You played a huge part in Antony Sher’s career when you cast him in the titular role of your 1984 production of Richard III. In light of recent, tragic news, I’d like you to share a little about what it was like to cast and direct Tony then and what it’s been like to follow his career in the years which have passed since then.
I worked with Tony Sher several times at the RSC. On Tartuffe and a play about Moliere called The Cabal of Hypocrites, on Twelfth Night (he played Malvolio), The Merchant of Venice (Shylock) and Richard the Third where he played the King. He was a magnificent stage actor, with a clear strong voice, brilliant articulacy and piercing, huge eyes that were incredibly communicative even to the farthest seats in a large auditorium. He was energetic and warm in the rehearsal room, keen to absorb others ideas but producing a ceaseless stream of his own. In Richard the Third his physical presence was extraordinary, in fact at times quite breathtaking. No one who saw that performance could ever forget it.
From your point of view, what are the principles of a good performance? Of good acting?
The principles of good acting are simple: to discover how your part fits into the play: to work in total empathy with the other actors, thinking how you can make them better, not how to make yourself stand out: to honour the playwright's intentions: to balance the subjectivity of your immersion in your character with the objectivity of communicating with the audience.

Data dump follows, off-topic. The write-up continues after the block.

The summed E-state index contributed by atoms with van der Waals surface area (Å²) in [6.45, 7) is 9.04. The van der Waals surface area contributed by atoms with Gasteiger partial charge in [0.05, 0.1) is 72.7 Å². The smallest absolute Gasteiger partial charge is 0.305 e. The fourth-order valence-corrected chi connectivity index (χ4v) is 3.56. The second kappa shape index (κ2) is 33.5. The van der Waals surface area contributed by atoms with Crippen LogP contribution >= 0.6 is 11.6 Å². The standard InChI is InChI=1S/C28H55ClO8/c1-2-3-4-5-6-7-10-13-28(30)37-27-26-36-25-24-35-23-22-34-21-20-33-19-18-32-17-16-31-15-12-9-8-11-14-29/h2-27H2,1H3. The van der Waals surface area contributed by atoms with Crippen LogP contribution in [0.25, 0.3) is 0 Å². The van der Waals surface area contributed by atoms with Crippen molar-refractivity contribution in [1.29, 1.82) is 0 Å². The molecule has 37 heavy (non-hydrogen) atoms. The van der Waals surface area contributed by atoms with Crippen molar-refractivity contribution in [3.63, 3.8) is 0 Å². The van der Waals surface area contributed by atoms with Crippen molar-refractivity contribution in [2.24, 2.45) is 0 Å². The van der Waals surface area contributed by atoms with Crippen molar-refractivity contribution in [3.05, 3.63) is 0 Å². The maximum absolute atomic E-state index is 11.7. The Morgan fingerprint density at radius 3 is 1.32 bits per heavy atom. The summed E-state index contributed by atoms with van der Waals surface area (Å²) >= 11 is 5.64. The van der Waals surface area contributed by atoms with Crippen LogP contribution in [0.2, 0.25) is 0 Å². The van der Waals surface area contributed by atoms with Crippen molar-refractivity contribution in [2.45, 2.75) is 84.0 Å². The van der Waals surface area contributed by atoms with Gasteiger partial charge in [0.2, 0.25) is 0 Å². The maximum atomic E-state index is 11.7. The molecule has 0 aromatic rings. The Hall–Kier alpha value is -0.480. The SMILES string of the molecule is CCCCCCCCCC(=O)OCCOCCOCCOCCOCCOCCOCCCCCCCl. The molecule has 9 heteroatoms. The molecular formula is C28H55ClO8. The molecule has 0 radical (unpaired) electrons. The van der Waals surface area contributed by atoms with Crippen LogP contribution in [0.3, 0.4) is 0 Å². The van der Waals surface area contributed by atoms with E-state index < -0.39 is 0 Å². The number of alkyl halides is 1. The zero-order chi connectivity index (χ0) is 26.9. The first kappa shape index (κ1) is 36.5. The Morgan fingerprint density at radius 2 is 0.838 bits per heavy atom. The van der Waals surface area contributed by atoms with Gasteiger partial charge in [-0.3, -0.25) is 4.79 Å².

What are you always looking for when an actor walks into an audition?
At an audition, so long as the actor brings goodwill into the room it is my job to help them produce their best work for the short time they are there.
What are the great books and films that you would recommend to the upcoming generation of theatre-makers?
The books I would recommend to young actors are: "Towards a Poor Theatre" by Grotowski, and Peter Brooks "The Empty Space."
What reductive or simple advice do you often give your performers?
The simplest most reductive advice I could give an actor is, I'm afraid, a bit of a drama school cliché: listen and reply.
If research serves me right, you’ve directed The Merchant of Venice twice before, once at Birmingham Rep in ’93, again at LAMDA in 2011, and now in this fresh adaptation. What’s to be gained from revisiting and retackling the classics—what were you grappling with, in each distinct production?
This is my fifth production of Merchant. Two professionals at the RSC and the Birmingham Rep. Two with students at LAMDA and BOVTS. And this at the Playground.
I find its dilemmas so intriguing, its combination of fantasy and reality bewildering, its anti-racism well ahead of its time and its treatment of the entanglement between Love and Money the best ever exploration of that particular human situation.
Bill Alexander directs "A Merchant of Venice" running at The Playground Theatre from 10 November - 04 December 2021.
Interview: Matthew Pierce